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Evidence law

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In this module, you'll be exploring the law of evidence in England and Wales to discover what evidence can and cannot be used in a criminal or civil case and why. This includes considering the consequences of police misconduct, the dangers of witness evidence, the debates around jury trials, and the ways law and science interact. Using multimedia and a range of engaging activities, you'll investigate the dilemmas, controversies and developments in this vital area.

What you will study

The module begins by introducing you to the key terms and concepts relating to the law of evidence. You'll learn what can be proved without evidence, the different kinds of evidence, and the burden and standard of proof.

You'll explore what happens when confessions and evidence are obtained as a result of police misconduct. The legal rules are considered in their wider context. For example, why do people confess to crimes they did not commit? Should the courts discipline the police? Do they appropriately balance disapproval of misconduct with a fair trial outcome?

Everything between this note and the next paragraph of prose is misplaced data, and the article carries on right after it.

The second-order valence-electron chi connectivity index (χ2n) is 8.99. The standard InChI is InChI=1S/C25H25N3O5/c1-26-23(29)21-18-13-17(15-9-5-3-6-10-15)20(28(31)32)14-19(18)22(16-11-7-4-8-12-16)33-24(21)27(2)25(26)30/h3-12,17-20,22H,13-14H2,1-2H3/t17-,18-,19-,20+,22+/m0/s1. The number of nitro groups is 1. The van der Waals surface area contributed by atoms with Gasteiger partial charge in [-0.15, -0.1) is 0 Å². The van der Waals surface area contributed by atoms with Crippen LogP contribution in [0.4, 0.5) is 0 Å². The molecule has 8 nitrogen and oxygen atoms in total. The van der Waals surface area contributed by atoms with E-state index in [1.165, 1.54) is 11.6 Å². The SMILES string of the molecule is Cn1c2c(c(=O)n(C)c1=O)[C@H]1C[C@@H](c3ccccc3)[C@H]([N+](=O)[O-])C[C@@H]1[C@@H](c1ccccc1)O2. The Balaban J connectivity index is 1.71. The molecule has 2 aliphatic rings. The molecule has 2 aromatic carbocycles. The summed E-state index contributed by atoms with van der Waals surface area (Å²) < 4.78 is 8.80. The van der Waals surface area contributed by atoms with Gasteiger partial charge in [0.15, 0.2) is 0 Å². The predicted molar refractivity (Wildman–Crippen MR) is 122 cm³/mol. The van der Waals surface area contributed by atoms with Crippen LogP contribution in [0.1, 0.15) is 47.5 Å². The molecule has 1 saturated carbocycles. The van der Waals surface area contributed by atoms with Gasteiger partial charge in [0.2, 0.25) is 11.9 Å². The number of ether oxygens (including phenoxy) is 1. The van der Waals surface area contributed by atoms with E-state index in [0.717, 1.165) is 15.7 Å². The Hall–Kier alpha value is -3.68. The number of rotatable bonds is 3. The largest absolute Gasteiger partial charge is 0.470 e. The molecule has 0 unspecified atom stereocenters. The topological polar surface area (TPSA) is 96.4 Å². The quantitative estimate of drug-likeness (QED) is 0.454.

Some types of evidence pose particular risks of injustice, and in this module, you'll be exploring hearsay evidence, character evidence, and eyewitness identifications. You'll find out why they are risky, how the law of evidence seeks to balance those risks and consider whether it succeeds. Witness evidence is considered in detail, including who can be a witness, whether they can choose not to attend court and how vulnerable witnesses are protected in court. You'll discover the process of giving evidence and what rules govern how lawyers can question witnesses.

The final part of the module considers two controversial areas. Expert evidence is increasingly central to cases but can lead to miscarriages of justice if the expert or the court makes a mistake. You'll explore the roles of expert witnesses, the rules governing their use, and how these operate in practice. Finally, the roles of judges and juries are reviewed, and some of the major controversies are explored before you put your knowledge of evidence law into practice with an in-depth activity.